Thursday, January 20, 2011

Thanks to Letterers; Spanish Edition of Customer

Recently, the letterer who helped me tell the story of The Customer Is Always Right, Haas Kage (, really did me a solid; one that allowed me to go international and bilingual. How you ask? I’ll save that for later. But in backing me up, he reminded me of the collaborative nature of comics and about one the key roles that often goes unheralded: the comics letterer.

I recently had the priveledge of spending a little time learning the art (and it is an art!) from master letterer Dave Sharpe via the auspices of Comics Experience and the Introduction to Lettering and Production Class. A Kubert school alum and a former Marvel Comics full-timer now freelancer, Dave started his career at Marvel lettering comic books just before the digital age. Today, he now works on dozens of books from a variety of publishers. Recently, he's lettered everything from Iron Man: Legacy to Batman: The Return.

Dave is a true craftsman. He was a great teacher. Funny, patient, and passionate about comics, he opened up a whole new world of comics understanding for me. He taught me all about layered essence of comic book production. Literally.

You see, using Adobe Illustrator to letter your comics, you work with an art layer, a balloon layer, a tails layer, etc. I learned about balloon shape and page composition and the thickness of stroke for emotion--and how do do special effects.

I don't know that I'm ready to step out there and do lettering and production all on my own. That's my goal, but I took the class to get a better understanding of the comics-making process. I learned a great deal, but in some ways the intangible aspects of the class were the most rewarding.

Taking the class was a lot like visting the soundstages on the Warner Bros. lot during filming (which is a much more intimate and real experience, as compared to Universal Studios). You get to see how the magic really happens. Dave showed my class how much work is involved in just lettering a comic. There are all kinds of decisions a letterer makes--making him or her a true artisan. Their work has a huge impact on the final product. In fact, many letterers also act as the production department for a publisher. So the letterer may also be merging the colored final pages with their balloon work and performing the pre-press functions for the publisher.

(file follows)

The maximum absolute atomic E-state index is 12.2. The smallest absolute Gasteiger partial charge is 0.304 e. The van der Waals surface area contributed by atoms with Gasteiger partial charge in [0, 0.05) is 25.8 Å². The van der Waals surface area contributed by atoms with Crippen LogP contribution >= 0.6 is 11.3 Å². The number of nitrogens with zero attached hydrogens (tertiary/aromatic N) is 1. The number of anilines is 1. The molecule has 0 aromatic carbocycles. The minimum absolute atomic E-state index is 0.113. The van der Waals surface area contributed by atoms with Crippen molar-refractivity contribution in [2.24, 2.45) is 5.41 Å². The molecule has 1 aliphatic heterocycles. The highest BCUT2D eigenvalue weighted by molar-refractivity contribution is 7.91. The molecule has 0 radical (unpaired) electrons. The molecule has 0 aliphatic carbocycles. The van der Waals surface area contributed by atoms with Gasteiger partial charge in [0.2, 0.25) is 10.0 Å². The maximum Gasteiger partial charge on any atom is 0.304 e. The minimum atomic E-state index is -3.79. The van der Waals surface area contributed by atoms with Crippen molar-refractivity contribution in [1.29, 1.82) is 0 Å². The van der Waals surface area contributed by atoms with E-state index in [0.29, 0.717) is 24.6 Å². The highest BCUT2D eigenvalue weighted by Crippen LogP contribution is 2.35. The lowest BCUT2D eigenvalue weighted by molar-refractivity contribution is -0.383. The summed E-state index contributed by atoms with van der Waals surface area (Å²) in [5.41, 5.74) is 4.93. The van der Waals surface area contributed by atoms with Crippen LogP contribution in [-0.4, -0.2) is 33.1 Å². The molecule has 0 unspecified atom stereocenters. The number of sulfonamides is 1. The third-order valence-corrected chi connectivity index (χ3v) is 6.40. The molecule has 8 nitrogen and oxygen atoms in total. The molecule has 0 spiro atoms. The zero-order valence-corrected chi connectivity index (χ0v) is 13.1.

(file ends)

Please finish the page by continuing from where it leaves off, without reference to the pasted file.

Anyway, the next time you enjoy reading a comic. Stop and turn to the credits. Look up who the letterer was. They literally made reading the book possible.

So how did Haas do me a solid? Well, my collaborator, Tomás, recently contacted me about doing a Spanish version of our story for a book he and some pals are putitng together. I thought this was a great idea--and it's going to happen--but here's where I got stuck. To save time and money, Tomás needed the art from our story with the balloon layer. You see, they could then just put Spanish words in maintaining the same balloons as the English version. Instant story. Except . . .

Prior to taking the lettering class, I had no idea about this kind of thing. I was so green, I only asked Haas for the final art files needed for printing. And he obliged. But now, months later, I contacted him again and he had the files we needed. What a pro! Then, bim, baam, boom, they cross the Atlantic via the Internet and my story is international.

So the lesson here--besides getting your files in a variety of formats from your collaborators--is that your collaborators are important. They can save your butt. Besides, of course, making your story possible in the first place.